Ah, the old “I do not think about things I do not think about” argument. If current evolutionary theory is wrong, then there obviously has to be a better explanation (otherwise why are we arguing?). I initially asked whether ZK believed in a seperate creation for humans, a moment of “ensoulment” for humans, or any other variant that would at least open itself up to be falsified, but it does not seem like he wants to put forward any hypothesis. Indeed, I wonder why so many ID advocates dismiss paleontology as worthless, although I have to say that I don’t know of any IDers with expertise in that area, so they probably think it will serve them well to undermine another field of scientific research. There is only so much we can tell from fossils (i.e. the color of dinosaurs is likely to be forever a mystery to us), but this doesn’t mean that we should simply ignore the entire field because we were not present to see an early tetrapod clamber onto land or the early whales swim in the sea. Irregardless of this, proving any of these lineages wrong begs the question “What really happened?,” a question that often receives no answer when I ask ID advocates.
Then, in classic ID style, Zk throws in a little ad hominem for good measure;
That’s the difference between me and you guys. I respect science, and you don’t.
I am not going to get into a name-calling going about who respects science and who does not, but I think that it is apparent to anyone who is familiar with me or my writing precisely how much I love and respect science. Accusations may be to the contrary, but I think my interest and commitment to learning about nature is more than adequately apparent.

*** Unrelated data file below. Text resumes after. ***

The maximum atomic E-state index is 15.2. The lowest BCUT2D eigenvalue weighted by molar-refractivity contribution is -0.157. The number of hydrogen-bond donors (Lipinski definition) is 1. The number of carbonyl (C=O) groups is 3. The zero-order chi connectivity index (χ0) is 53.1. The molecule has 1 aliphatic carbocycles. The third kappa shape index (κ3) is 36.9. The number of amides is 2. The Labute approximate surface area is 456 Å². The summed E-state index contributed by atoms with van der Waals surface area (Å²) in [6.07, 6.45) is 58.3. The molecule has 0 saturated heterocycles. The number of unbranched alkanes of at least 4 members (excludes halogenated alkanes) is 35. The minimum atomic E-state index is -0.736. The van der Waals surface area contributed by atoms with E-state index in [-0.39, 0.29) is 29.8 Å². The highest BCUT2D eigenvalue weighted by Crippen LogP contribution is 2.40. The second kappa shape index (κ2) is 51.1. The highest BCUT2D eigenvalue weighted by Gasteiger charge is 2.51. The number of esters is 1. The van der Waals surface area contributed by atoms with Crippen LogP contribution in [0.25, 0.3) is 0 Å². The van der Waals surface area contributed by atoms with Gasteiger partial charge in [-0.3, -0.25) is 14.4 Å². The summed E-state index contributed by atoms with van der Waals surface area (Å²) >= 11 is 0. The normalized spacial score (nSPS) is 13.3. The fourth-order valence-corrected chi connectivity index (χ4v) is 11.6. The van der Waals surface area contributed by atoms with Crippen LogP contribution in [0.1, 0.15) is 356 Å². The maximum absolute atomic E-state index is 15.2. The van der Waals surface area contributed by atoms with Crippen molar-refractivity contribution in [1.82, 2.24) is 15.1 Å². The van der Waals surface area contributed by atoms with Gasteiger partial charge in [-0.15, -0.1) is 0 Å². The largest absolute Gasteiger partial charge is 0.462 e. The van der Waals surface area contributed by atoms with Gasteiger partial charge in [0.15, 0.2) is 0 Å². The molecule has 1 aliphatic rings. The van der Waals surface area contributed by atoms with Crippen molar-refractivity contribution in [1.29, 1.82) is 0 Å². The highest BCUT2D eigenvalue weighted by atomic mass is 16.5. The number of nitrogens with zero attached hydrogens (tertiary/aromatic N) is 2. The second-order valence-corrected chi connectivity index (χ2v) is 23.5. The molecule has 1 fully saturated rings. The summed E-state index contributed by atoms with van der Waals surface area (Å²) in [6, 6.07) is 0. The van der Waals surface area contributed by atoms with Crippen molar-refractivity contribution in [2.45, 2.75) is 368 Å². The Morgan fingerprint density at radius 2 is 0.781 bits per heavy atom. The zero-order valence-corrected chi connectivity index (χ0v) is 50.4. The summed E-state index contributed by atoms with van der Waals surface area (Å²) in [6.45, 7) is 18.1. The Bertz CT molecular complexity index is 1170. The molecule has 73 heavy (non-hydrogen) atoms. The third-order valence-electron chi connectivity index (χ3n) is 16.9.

ZK then closes off with this little tirade;
Then you say, quoting me, ““It’s not like I need to be a biologist to understand that evolution hasn’t been observed,” but such an argument makes no sense. How can you speak with any authority on whether evolution has or has not occurred if you are not familiar with the science behind it?”
I’m familiar with the basic science. There are no big secrets. Gradual evolution is not in the fossil record, you can’t show evolution of from one species into another significantly different species [emphasis mine].
You guys haven’t observed the claims you’re making. You’re filling in all sorts of gaps using logic based on your assumptions, therefore your claims about the past are not science.
And I haven’t even talked about how, from what I’ve read, there’s all sorts of weird artifacts in the fossil record that show it’s not what you make it out to be. That’s what I’ve read. I don’t do original research. I just read some things like most people.
The first section belies the biggest problem I have with creationists in general; they simply do not spend adequate time learning about evolution, and they assume that they don’t have to. Zk claims he’s familiar with “the basic science,” but while evolution as a general concept is easy to grasp (the “fact” of evolution), the various theories take lots of intense study. As anyone who’s been following this blog knows, I’ve spent at least the past year reading dozens of books about evolution, visiting zoos and museums in my spare time to look at anatomy first hand, and there’s still plenty that I do not know. Understanding evolution takes a big intellectual commitment, and that seems to be something that many people are unwilling to do. For instance, ZK plainly states that evolutionary change is not observed at all in the fossil record, but he doesn’t see fit to give us any examples or refute the proposed lineages of early tetrapods, hominids, whales, or any other group.